Taking the Leap Into Spec Office Development
Plenty of opportunities exist for speculative office development, as long as developers make smart decisions about where and what type of product they develop, according to panelists at NAIOP’s inaugural O.CON, The Office Conference, held at the JW Marriott Houston on June 24 and 25. Speakers at the spec development session moderated by Carleton Riser, president, Transwestern Development Co., discussed where, why and how they are currently developing spec office projects, as well as how they are financing them.
The market appears ripe for additional spec development, Riser noted, since “the amount of office construction underway today is below the long-term average, and significantly below past peaks.” Demand is outpacing supply, and there has been a “flight to quality, with lots of tenants willing to pay more to be in nicer, more modern buildings. This situation bodes well for additional office development as we move forward.”
Dirk Mosis, III, executive managing director, USAA Real Estate Co., noted that USAA started superficially looking into going spec about three years ago, exploring areas with significant job and population growth. In the past two years, the company has either started or is about to start construction on nine 100 percent spec projects and two that were partly preleased, in addition to three build-to-suit projects. Today, those 11 spec and partly preleased buildings — located in Seattle; San Jose, California; Phoenix; Dallas; San Antonio; Austin, Texas; and Hoboken, New Jersey — are about 55 percent leased. USAA is now looking into additional spec office development projects in Atlanta, Chicago and Denver.
Adam Saphier, president, central operations and capital markets, Trammell Crow Co. (TCC), said that of the 20 office buildings TCC currently has underway, 13 are entirely spec, with no preleases. “The most important thing for us is job growth,” he noted. “We believe there’s a direct correlation between job growth and office absorption… We went very long, very early in Texas. … The other geographies that have come around since then, that we’ve gotten into recently, are Seattle and Phoenix.” Beyond job growth, TCC looks to develop projects with the most competitive advantages possible, that give them a truly differentiated value proposition in a competitive environment.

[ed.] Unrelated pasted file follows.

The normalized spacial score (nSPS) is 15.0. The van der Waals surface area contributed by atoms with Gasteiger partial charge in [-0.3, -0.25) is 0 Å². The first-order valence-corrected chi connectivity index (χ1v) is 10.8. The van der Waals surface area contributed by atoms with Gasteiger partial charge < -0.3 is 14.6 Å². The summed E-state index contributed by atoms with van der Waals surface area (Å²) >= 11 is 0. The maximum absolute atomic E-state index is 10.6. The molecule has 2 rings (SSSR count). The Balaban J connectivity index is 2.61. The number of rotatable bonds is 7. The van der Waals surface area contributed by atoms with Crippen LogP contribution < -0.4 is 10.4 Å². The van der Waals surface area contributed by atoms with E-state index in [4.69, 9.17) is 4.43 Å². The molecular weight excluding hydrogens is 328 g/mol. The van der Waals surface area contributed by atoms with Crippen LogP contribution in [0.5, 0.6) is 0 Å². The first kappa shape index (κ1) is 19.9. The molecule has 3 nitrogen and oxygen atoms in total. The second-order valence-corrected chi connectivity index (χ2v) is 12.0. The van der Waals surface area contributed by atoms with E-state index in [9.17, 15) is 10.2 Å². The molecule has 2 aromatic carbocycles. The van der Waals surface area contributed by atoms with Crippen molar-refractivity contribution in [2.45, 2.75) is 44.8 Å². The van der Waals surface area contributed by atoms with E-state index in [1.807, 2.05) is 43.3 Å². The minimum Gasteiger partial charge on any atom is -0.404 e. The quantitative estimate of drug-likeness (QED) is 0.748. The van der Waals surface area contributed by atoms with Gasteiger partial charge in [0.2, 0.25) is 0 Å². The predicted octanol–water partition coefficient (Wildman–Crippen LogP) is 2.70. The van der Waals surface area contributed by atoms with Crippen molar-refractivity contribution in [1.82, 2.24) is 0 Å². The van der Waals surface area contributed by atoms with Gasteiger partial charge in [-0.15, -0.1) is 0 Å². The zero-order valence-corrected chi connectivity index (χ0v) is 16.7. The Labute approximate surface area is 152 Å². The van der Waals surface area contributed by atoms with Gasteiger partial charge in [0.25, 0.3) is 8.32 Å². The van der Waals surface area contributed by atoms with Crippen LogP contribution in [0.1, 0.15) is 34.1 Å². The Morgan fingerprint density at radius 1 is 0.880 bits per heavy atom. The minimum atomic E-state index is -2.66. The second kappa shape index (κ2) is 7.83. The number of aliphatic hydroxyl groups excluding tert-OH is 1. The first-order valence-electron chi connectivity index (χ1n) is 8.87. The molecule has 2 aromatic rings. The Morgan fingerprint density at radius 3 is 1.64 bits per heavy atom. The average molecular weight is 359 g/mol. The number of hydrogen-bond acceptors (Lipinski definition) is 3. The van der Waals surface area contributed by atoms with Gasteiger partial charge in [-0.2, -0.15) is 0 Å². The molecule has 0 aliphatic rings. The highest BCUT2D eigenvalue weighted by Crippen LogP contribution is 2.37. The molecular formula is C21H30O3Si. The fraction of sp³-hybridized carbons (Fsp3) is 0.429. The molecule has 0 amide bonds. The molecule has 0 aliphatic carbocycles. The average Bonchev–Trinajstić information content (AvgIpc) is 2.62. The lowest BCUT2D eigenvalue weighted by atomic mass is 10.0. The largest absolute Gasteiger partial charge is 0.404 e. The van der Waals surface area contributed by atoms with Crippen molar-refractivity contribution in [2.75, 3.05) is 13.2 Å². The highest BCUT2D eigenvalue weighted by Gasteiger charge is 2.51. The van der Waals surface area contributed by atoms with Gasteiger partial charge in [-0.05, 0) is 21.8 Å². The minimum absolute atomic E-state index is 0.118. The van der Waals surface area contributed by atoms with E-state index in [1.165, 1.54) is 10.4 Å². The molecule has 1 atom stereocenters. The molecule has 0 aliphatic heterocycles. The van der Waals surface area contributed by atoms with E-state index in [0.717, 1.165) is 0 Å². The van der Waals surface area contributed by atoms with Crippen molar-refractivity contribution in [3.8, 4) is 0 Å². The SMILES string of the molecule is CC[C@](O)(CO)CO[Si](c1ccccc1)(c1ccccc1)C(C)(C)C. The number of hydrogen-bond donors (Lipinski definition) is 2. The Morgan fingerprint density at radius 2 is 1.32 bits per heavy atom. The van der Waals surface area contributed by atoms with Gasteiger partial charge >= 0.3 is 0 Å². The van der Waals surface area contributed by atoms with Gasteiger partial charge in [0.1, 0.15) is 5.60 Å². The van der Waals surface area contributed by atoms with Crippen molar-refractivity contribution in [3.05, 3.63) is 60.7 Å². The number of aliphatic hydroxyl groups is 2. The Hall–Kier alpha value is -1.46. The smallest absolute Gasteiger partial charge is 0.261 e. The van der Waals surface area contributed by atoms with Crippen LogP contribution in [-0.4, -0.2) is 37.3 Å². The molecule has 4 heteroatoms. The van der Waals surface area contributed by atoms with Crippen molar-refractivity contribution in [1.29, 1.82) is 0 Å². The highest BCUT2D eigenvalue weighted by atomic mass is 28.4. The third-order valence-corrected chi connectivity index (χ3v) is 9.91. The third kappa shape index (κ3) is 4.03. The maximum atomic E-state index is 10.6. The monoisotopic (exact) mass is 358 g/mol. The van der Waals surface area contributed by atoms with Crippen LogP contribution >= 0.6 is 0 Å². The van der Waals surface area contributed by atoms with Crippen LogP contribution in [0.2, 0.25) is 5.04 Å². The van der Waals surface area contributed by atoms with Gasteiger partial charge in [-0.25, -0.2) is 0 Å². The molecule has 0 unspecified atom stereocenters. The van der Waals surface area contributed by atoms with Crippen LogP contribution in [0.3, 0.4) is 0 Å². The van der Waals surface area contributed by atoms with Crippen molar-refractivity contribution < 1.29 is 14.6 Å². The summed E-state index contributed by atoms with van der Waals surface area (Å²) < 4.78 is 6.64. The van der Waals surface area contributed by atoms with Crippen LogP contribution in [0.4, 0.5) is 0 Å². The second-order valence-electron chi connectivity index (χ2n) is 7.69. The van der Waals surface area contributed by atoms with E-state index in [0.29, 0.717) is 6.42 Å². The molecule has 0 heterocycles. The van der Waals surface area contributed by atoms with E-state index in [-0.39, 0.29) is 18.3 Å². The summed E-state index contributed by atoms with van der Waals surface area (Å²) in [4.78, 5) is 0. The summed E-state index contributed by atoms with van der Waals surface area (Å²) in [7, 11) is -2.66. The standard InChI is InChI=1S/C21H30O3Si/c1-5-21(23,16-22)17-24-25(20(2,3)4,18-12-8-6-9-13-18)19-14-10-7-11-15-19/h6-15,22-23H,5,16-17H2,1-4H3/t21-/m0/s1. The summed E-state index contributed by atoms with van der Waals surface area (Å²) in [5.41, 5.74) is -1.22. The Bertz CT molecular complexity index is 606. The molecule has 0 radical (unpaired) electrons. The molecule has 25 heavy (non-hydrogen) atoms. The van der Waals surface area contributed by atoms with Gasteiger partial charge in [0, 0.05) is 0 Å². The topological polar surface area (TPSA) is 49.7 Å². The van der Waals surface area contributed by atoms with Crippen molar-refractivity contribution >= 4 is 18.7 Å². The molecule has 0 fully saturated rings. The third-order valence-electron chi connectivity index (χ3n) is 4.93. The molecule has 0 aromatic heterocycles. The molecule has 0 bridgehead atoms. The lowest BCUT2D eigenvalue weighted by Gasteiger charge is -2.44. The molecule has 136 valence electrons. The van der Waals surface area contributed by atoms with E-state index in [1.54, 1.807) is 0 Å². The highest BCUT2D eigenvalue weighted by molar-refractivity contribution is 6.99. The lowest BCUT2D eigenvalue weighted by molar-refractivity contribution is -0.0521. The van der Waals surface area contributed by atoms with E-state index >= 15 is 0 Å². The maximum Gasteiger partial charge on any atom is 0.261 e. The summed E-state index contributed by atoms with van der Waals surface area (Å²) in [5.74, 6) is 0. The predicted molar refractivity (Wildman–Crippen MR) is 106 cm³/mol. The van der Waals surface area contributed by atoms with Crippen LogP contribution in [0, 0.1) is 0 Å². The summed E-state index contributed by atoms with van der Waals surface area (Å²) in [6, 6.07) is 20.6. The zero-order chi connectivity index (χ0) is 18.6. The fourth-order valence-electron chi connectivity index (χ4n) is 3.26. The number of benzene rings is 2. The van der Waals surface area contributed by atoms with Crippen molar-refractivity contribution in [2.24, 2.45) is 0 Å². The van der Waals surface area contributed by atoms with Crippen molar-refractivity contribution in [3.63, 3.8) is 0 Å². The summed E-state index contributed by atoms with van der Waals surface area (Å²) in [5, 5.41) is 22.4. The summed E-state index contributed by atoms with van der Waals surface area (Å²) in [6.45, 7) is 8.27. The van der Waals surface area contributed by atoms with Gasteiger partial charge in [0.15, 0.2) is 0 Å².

“Construction loans are a lot more conservative in this cycle,” Saphier added, so purely spec projects are much more difficult to finance and require more equity and/or more creative approaches.
When asked what’s being done differently in terms of product type in the current development cycle, Greg Fuller, chief operating officer, Granite Properties, Inc., noted that three years ago, when his company began a speculative development at Granite Park in north Dallas, “we created what we called a ‘corporate living room,’” which grew out of a conversation about millennials socializing at Starbucks. “What if we took all of [the usual office building] amenities and put them in the best location in an office building, the lobby?” Fuller asked. The resulting building “leased faster than we had leased any other speculative building in our history” and is garnering more than 20 percent in rent than another, similar Granite building three miles away without the same amenity base. Office buildings with attractive amenities within them or nearby, those that offer an appealing live, work, play environment, “are the ones that are winning in this cycle,” Fuller concluded.
Saphier added that office occupiers these days have four priorities:
To attract and retain talent with their real estate.
To minimize occupancy costs by making more efficient use of their space.
To improve employee productivity and well being.
To bring their culture into the space.
“When you wrap all that together, what we’re really trying to do on a spec building is create flexibility and allow for choice. The “great room” concept, which we’re also doing in our buildings, is a great way to allow choice and flexibility in where and how people work.”